BIG BEAR LAKE -- The search for accused killer Christopher Dorner turned cold Friday as hundreds of lawmen waded through a mountain blizzard hoping to nab the ex-cop accusing a waging a deadly war against police.

As night fell in Big Bear Lake, searchers were left wondering if the former Los Angeles Police Department officer had slipped their dragnet and fled the icy mountain peak.

The manhunt resumes Saturday for the 33-year-old fugitive suspected of killing three people, including a cop, and wounding others on a revenge-filled rampage across Southern California.

“The danger is, there is the possibility that he's still here,” said Cindy Bachman, spokeswoman for the San Bernardino County Sheriff's Department. “And the possibility exists that he did leave.”

In this image provided by the Irvine, Calif., Police Department via The Orange County Register, former Los Angeles police officer Christopher Jordan Dorner
In this image provided by the Irvine, Calif., Police Department via The Orange County Register, former Los Angeles police officer Christopher Jordan Dorner is shown. Dorner is a suspect in the killings of Monica Quan and her fiance, Keith Lawrence, who were found shot to death in their car at a parking structure Sunday night. (Irvine Police Department/Orange County Register)

As snow fell throughout the day, SWAT officers swarmed the woods and homes around the 7,000-foot-high Bear Mountain ski resort, where Dorner's pickup was found torched Thursday morning.

The San Bernardino Sheriff's department said the snowy footprints leading from the burned-out truck were Dorner's.

Searchers followed the tracks for several miles until they disappeared on icy ground.

Riding in armored personnel carriers and snowcat tractors, more than 100 officers canvassed some 200 vacant or empty cabins for the man suspected of a waging a one-man war against targets who he felt had quashed his police career.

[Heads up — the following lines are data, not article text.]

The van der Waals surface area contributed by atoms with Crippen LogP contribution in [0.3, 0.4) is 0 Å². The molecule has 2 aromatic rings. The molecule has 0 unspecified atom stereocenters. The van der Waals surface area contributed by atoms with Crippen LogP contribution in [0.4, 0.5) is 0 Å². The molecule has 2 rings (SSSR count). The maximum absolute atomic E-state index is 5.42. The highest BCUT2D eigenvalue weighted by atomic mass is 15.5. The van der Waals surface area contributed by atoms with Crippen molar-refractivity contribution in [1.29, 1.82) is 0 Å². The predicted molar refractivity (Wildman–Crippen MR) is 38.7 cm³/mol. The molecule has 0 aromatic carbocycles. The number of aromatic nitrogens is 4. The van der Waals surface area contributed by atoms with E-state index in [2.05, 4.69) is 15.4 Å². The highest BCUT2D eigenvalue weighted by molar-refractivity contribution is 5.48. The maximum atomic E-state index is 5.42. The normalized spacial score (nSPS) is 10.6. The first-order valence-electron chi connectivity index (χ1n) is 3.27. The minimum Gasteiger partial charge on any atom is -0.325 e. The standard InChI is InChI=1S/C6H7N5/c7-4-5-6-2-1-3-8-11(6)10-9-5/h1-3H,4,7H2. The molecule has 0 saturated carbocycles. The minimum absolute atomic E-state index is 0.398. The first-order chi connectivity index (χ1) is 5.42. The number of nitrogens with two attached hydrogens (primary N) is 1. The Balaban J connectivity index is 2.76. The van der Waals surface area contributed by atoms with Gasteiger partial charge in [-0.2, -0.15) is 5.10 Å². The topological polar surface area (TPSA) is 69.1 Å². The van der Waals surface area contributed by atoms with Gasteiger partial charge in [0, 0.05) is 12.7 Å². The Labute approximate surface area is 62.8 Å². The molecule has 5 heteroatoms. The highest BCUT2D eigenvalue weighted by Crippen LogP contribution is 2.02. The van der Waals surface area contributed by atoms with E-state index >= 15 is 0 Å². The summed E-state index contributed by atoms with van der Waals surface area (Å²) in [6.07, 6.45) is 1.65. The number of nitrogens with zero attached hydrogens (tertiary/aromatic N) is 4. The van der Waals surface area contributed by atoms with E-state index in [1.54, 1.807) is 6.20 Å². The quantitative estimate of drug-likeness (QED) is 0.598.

Bloodhounds barked. Police in flak jackets and snow goggles went door to door, from tree to tree.

Throughout the night, a dozen two-man teams were expected to be on the lookout, with a full search to resume Saturday morning.

“It is a extremely dangerous situation, but sheriff's deputies are trained,” San Bernardino County Sheriff John McMahon said.

And while authorities endured freezing temperatures in Big Bear, heavily armed police remained on the hunt throughout California, Nevada, Arizona and northern Mexico.

Meanwhile, bogus sightings popped up from the high Mojave Desert to an Indian reservation in San Diego, from Downey to a county jail in Los Angeles.

As the burly ex-cop eluded capture in the San Bernardino Mountains, local and federal police searched his mother's Orange County home, carrying out boxes of evidence, including computers.

His mother and sister, who live at Dorner's last known address in La Palma, were cooperating with officers, police said.

La Palma residents who have been following the news coverage are on edge with the knowledge that someone suspected of killing at least three people this week had been living in their neighborhood. They stayed inside their homes on Friday as heavily armed officers searched the property.

“They're scared,” said local resident Kent Castle, who has lived in the area for 30 years. “It's a ghost town.”

Local resident David Pighin recalled seeing Dorner around the neighborhood.

“He'd park his truck outside. He'd be wearing a military jumpsuit and duffel bag and go inside and not say a thing,” Pighin recalled. “And to find this out, it was quite a shock, to say the least.”

Dorner is wanted in connection with killing an engaged couple in Irvine on Sunday - Monica Quan and her fiance Keith Lawrence. Quan is the daughter of the former LAPD captain who represented Dorner in his efforts to contest his firing from the LAPD in 2008-09.

After that, police say, he went on a vendetta against law enforcement, ambushing two officers in Riverside, killing one and wounding the other, and exchanging gunfire with another pair of officers in Corona. He also issued a rambling 11,000 word manifesto in which he named some 40 targets of his wrath, as well as his admiration for celebrities like Anderson Cooper and Charlie Sheen.

Dorner is described as a 6-foot, 270-pound highly trained marksman and Navy veteran.

In Los Angeles, a report of a possible Dorner sighting led to the lockdown of a county jail.

A civilian employee of the Twin Towers Correctional Facility about 8:45 a.m. reported seeing “somebody outside who resembled suspect Dorner,” according to Los Angeles County Sheriff's Department spokesman Steve Whitmore.

Officials cordoned off the area and conducted a search, but there were no additional signs of Dorner.